Well, after a little trimming of the front ends of the fuselage sides to make them square with the table and checking that everything was level and vertical it was time to dive in and do it. Of course to do it you have to take everything apart and spread out the sides at the front so that the seat back and instrument panel can be installed. My wife Lynn was instrumental in getting this done, she worked tirelessly for 4 hours straight. We used the plastic baggy icing method to spread the flox on the ends of the seatback, instrument panel and F22, and at the proper locations on the fuselage sides. This really worked great and created an even bead of flox where ever it was needed even on the vertical sides. We peel plyed all the joints to make the sanding easier.
Here are some more pictures.
Sunday April 25, 2004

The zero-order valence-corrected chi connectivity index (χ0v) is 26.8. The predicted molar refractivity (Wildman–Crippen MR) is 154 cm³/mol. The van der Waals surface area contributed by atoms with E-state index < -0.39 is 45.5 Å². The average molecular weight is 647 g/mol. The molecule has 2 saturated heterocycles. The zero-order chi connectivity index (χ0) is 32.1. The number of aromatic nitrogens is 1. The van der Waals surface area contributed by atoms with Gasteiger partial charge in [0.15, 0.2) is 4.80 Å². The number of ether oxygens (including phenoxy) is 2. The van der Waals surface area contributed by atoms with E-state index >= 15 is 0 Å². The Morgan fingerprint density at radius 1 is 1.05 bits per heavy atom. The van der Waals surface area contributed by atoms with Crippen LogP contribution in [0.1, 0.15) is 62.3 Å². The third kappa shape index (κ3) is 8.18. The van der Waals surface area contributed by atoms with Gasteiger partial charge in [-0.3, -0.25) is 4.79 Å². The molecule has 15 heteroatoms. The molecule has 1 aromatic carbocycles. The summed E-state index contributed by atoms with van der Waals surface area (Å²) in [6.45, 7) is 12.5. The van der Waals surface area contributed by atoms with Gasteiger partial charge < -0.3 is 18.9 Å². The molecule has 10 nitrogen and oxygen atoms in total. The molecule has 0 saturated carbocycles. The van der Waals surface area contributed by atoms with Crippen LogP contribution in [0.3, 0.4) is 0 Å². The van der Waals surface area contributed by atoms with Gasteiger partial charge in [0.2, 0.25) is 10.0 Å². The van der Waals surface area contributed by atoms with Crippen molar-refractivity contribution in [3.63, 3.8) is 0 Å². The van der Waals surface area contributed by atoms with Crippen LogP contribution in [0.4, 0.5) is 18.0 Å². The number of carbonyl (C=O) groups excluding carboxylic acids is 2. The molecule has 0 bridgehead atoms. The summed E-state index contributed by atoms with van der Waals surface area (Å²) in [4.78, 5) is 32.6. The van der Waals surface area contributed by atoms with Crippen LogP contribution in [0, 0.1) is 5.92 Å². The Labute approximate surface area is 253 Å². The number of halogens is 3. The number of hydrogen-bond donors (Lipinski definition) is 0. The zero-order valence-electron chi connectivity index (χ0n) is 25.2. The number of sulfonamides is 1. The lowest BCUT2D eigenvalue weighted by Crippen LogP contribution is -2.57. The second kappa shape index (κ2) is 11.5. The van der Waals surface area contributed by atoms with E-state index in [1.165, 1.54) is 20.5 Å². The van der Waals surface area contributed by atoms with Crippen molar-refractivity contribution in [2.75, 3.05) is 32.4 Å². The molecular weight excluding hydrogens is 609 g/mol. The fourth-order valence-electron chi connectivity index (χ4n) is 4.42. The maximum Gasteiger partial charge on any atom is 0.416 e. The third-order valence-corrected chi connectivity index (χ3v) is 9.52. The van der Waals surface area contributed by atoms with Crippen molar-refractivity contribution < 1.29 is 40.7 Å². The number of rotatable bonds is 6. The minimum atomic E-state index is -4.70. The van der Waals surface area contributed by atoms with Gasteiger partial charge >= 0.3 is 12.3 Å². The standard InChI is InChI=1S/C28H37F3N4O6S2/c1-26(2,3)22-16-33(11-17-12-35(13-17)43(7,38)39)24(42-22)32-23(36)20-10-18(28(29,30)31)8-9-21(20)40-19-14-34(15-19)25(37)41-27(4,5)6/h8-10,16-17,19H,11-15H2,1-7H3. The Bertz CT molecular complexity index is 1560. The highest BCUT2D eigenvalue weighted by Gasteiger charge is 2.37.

As usual I've been negligent in updating the website, probably because there have been a lot of little things to do and nothing major to show. The little things were to go back and sand/grind all the floxed corners and then lay up two plies of BID. Even though we made nice rounded smooth fillets of flox in the corners it was still a chore to get the BID glass to lay down smoothly without bubbles, especially where there are compound curves. The best and in my opinion, only way to make the BID glass tapes (strips) is to cut the glass cloth (at 45 degrees) and then wet them out between two pieces of plastic. Cut the wetted cloth and plastic into the required strips. Peel off one layer of plastic, the remaining plastic holds the wetted glass in shape. Lay the glass strip (with one layer of plastic) in place and then peel off the remaining piece of plastic. Now you can stipple the cloth down to conform to the corners and curves and eliminate bubbles. After that apply one layer of peel ply. The peel ply is even harder to get to conform to compound curves and angles. Several darts need to be cut into the peel ply to make it lay down. It’s important to get the peel ply to lay down completely because the adhesion between the peel ply and glass can cause the glass to pull up from the surface. The grinding and sanding took a lot of time.